Consider Social Determinants of Health When Offering Benefits

Employers are becoming more aware that social factors—such as where employees live, what food they have access to and how much money they make—can significantly affect workers’ health and well-being. These and other so-called social determinants of health (SDoH) are closely associated with health outcomes, especially among lower-income workers and those from historically marginalized groups.

In February, the nonprofit Northeast Business Group on Health (NEBGH), representing employers that sponsor health benefit plans, released
Social Determinants of Health: A Guide for Employers, to help HR and benefits leaders identify and address the health-related social needs of employees and their families.

“Employers have routine, frequent contact with their employees, determine what benefits employees can receive, and can access information that may point to social needs affecting employee health, well-being and productivity at work,” said NEBGH CEO Candice Sherman.

The 48-page guide lists the main SDoH as:

  • Economic stability.
  • Education access and quality.
  • Health care access and quality.
  • Neighborhood and environment.
  • Social and community context.

Employers can take steps to address the social needs of their employees by:

  • Collecting data using a health risk assessment tool or an employee survey.
  • Assessing benefits designs with equity in mind.
  • Providing health benefits education and financial counseling.
  • Reviewing what benefits might not be offered (e.g., caregiving, tuition reimbursement).

“Employers have too much at stake not to pay more attention to social determinants of health,” Sherman said.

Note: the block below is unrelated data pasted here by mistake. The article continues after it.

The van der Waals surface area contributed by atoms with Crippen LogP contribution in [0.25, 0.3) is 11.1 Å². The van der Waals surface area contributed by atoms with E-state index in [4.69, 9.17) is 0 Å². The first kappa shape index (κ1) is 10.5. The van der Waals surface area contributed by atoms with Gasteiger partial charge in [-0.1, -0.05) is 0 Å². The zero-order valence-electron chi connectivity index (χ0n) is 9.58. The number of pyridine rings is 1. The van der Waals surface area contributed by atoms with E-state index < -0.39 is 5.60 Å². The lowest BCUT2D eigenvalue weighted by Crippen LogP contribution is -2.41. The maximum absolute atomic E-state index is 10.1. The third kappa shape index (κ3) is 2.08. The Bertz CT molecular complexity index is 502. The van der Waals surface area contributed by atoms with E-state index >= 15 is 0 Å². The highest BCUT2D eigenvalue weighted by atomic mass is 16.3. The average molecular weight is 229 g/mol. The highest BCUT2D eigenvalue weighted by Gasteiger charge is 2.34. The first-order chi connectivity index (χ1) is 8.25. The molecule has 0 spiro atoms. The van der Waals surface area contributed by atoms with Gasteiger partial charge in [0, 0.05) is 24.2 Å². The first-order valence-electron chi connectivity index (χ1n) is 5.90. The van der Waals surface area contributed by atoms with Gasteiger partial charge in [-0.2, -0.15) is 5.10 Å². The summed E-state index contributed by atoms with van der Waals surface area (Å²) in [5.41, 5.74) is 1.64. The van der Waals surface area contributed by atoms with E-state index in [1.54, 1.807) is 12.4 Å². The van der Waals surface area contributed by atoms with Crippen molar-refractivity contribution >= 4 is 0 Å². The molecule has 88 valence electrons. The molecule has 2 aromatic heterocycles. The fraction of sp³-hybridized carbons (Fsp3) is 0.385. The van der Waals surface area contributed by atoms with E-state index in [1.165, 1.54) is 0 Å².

Social Factors and Obesity

Social disadvantage is associated with a higher likelihood of being overweight, according to a new study in
Obesity, the journal of the nonprofit Obesity Society.

The study,

Social Determinants of Health and Obesity: Findings from a National Study of United States Adults
, was published in the journal’s February 2022 issue. The key finding was that cumulative social disadvantage, denoted by a higher SDoH burden, was associated with increased levels of obesity.

“It is crucial for us to address [SDOH] if we want to begin to address the complex multifactorial disease that is obesity,” said Dr. Fatima Cody Stanford, an obesity medicine physician scientist at Massachusetts General Hospital and Harvard Medical School in Boston.

Linking Benefits to Social Determinants

Understanding the SDoH that employees are living with can help determine if employees are enrolled in the right benefits plans, according to a Feb. 23 webcast sponsored by The Conference Board, a
business research and membership organization in New York City.

Jennifer Jones, population health practice leader at Springbuk, an Indianapolis-based provider of health data analytic services, encouraged employers to
use employees’ SDoH to evaluate the appropriateness of benefits offerings.

“It’s about asking the right questions to discover where your benefit gaps are and to direct strategies to address those gaps, using your core and ancillary benefits,” Jones said.